Even if you’ve figured out the answers to all of the above, there is the issue of the most important resource of all – Money.

Here too, the choices are as tricky as you can imagine. After all, every business has a limited amount of capital at its disposal, and often needs to make choices on how that money should be spent.

So, should you seek capital early on to ensure rapid scale-up, or delay external funding as much as you can, to retain ownership and control? Should you focus on Revenue, or place a priority on Growth and customer acquisition so that a competitor does not end up blowing you out of the game altogether?

What’s the best way to solve this dilemma?

The Journey Within

What should a business owner do when facing such choices?

Well, my learning has been that the journey is more of self-discovery.

Yes, it is important to learn how the ecosystem works, how business works, and how the economy is shaping trends that can be leveraged to your advantage. But, it is equally important to know what you are, and what matters to you.

That understanding of Self becomes your compass, when you seek answers to such dilemmas. That understanding, is how you separate the noise from the music, as you figure out the answers for yourself. And, that understanding informs your decisions, as you traverse the path that you alone must walk.

Lewis Carroll got it right when he said, “If you don’t know where you are going, any road will get you there.

Yes, you will continue to face conflicting advice, and come across opinions of business leaders that make you question your own beliefs. But a true entrepreneur must stand his ground in the face of adversity and conflict. After all, the ones who change the world are “the crazy ones, the misfits, the rebels”!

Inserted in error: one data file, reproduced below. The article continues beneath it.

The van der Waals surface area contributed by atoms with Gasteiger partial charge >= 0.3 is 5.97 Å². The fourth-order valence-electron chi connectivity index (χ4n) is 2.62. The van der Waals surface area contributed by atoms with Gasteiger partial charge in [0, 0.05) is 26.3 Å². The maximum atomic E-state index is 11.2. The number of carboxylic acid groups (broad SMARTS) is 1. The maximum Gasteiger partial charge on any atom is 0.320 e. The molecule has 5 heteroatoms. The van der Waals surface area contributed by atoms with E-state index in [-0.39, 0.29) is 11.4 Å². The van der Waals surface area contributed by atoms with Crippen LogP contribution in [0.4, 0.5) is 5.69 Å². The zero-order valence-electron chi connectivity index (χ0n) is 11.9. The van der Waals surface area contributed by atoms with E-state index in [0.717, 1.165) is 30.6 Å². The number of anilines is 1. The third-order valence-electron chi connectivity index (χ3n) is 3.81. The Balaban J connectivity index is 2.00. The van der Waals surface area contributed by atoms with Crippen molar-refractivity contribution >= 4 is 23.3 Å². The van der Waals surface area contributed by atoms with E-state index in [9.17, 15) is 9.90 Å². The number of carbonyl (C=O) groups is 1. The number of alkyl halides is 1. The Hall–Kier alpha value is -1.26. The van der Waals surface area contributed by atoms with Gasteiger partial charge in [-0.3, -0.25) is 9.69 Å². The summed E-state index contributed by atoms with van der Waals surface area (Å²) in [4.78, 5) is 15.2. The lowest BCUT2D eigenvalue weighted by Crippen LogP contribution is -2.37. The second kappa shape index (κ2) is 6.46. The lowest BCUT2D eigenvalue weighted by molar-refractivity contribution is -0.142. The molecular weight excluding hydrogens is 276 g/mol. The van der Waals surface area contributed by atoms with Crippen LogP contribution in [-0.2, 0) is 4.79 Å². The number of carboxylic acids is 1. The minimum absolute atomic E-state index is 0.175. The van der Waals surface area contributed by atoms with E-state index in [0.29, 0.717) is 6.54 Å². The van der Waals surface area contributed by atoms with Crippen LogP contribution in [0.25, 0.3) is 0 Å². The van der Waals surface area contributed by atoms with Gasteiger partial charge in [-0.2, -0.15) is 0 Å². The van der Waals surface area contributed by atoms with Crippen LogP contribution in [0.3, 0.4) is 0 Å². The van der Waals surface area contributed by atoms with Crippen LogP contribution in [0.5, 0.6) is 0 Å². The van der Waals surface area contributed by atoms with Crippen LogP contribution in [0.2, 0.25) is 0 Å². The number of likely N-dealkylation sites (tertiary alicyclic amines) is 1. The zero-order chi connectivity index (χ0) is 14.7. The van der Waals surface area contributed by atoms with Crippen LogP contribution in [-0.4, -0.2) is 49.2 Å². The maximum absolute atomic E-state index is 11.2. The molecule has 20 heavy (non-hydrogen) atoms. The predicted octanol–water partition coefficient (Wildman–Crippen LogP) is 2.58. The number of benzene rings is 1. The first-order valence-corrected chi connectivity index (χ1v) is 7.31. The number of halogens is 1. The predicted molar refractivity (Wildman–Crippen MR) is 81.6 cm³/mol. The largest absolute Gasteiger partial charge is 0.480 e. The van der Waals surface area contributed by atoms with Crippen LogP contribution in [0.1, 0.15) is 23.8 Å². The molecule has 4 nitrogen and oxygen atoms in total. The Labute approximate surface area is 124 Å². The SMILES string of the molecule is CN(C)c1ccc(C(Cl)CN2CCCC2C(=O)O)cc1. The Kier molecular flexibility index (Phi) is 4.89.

May the force be with you.

The New Gold Rush

 

The time is right, they say.
Any one and every one is launching a startup.
In fact, billion-dollar valuations are fast-becoming the norm! Just look at Flipkart and Snapdeal…

 

Like most of you, we too are bombarded each day by the media focused on the runaway success of startups and entrepreneurs. Any one with half a bright idea seems to want to cash-in. Feeding the frenzy is the (often mistaken) notion that if smart folks (read: VCs) are investing billions of dollars (yes, billions with a B!) in these business enterprises, they must be doing something right.

Well, yes and no.

Let’s take a look at some of the numbers, as reported in a recent article in the Economic Times…

  • Flipkart was valued at $1 Bn in Aug 2012, and is valued today at $11 Bn
  • Snapdeal was valued at $200 Mn in Jul 2011, and is valued today at $1850 Mn
  • Zomato was valued at $2.5 Mn in Jul 2010, and is valued today at $660 Mn

Do you think it is possible for any well-managed company in the ecommerce space to provide an incremental “value” of $10 Bn in just two years?! For those of us in India, that means Rs. 60,000 crores!!! In two years. And, that’s just with one “startup”. (As a reference, currently, the market cap of ACC is jut over half of that.)

Yes, many of these organizations have capable managerial teams, exemplary leadership, and the ability to scale. No doubt about that. But, it may well be a myth for us to assume that these valuations represent the true worth of their business.